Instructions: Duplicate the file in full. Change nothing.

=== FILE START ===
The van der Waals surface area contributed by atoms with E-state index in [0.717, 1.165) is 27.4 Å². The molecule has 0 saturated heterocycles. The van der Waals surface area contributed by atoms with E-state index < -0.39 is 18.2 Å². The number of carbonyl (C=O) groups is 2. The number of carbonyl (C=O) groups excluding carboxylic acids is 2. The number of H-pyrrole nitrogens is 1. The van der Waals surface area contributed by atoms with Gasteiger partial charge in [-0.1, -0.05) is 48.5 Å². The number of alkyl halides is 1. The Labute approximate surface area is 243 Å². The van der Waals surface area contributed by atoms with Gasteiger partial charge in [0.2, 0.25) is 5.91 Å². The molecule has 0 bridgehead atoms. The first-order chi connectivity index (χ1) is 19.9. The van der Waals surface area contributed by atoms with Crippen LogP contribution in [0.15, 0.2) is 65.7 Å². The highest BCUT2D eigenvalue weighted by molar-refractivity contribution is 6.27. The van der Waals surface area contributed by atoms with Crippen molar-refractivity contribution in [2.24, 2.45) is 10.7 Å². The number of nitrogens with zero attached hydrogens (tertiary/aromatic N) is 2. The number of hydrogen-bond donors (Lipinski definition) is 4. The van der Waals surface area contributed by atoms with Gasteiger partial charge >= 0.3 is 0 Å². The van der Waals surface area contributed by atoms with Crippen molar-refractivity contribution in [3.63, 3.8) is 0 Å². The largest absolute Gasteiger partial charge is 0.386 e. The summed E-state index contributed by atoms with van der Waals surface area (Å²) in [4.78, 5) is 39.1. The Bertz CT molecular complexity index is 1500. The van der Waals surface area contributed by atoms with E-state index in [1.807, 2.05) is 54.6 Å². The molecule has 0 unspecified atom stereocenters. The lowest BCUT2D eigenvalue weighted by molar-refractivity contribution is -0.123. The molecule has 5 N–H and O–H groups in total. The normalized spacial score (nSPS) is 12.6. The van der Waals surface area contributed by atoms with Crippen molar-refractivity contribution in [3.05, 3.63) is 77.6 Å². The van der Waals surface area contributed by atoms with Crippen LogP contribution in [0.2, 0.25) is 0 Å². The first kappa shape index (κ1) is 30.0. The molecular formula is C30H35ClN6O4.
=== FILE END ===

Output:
The van der Waals surface area contributed by atoms with E-state index in [0.717, 1.165) is 27.4 Å². The molecule has 0 saturated heterocycles. The van der Waals surface area contributed by atoms with E-state index < -0.39 is 18.2 Å². The number of carbonyl (C=O) groups is 2. The number of carbonyl (C=O) groups excluding carboxylic acids is 2. The number of H-pyrrole nitrogens is 1. The van der Waals surface area contributed by atoms with Gasteiger partial charge in [-0.1, -0.05) is 48.5 Å². The number of alkyl halides is 1. The Labute approximate surface area is 243 Å². The van der Waals surface area contributed by atoms with Gasteiger partial charge in [0.2, 0.25) is 5.91 Å². The molecule has 0 bridgehead atoms. The first-order chi connectivity index (χ1) is 19.9. The van der Waals surface area contributed by atoms with Crippen LogP contribution in [0.15, 0.2) is 65.7 Å². The highest BCUT2D eigenvalue weighted by molar-refractivity contribution is 6.27. The van der Waals surface area contributed by atoms with Crippen molar-refractivity contribution in [2.24, 2.45) is 10.7 Å². The number of nitrogens with zero attached hydrogens (tertiary/aromatic N) is 2. The number of hydrogen-bond donors (Lipinski definition) is 4. The van der Waals surface area contributed by atoms with Gasteiger partial charge >= 0.3 is 0 Å². The van der Waals surface area contributed by atoms with Crippen molar-refractivity contribution in [3.63, 3.8) is 0 Å². The largest absolute Gasteiger partial charge is 0.386 e. The summed E-state index contributed by atoms with van der Waals surface area (Å²) in [4.78, 5) is 39.1. The Bertz CT molecular complexity index is 1500. The van der Waals surface area contributed by atoms with E-state index in [1.807, 2.05) is 54.6 Å². The molecule has 0 unspecified atom stereocenters. The lowest BCUT2D eigenvalue weighted by molar-refractivity contribution is -0.123. The molecule has 5 N–H and O–H groups in total. The normalized spacial score (nSPS) is 12.6. The van der Waals surface area contributed by atoms with Crippen molar-refractivity contribution in [3.05, 3.63) is 77.6 Å². The van der Waals surface area contributed by atoms with Crippen LogP contribution in [0.2, 0.25) is 0 Å². The first kappa shape index (κ1) is 30.0. The molecular formula is C30H35ClN6O4.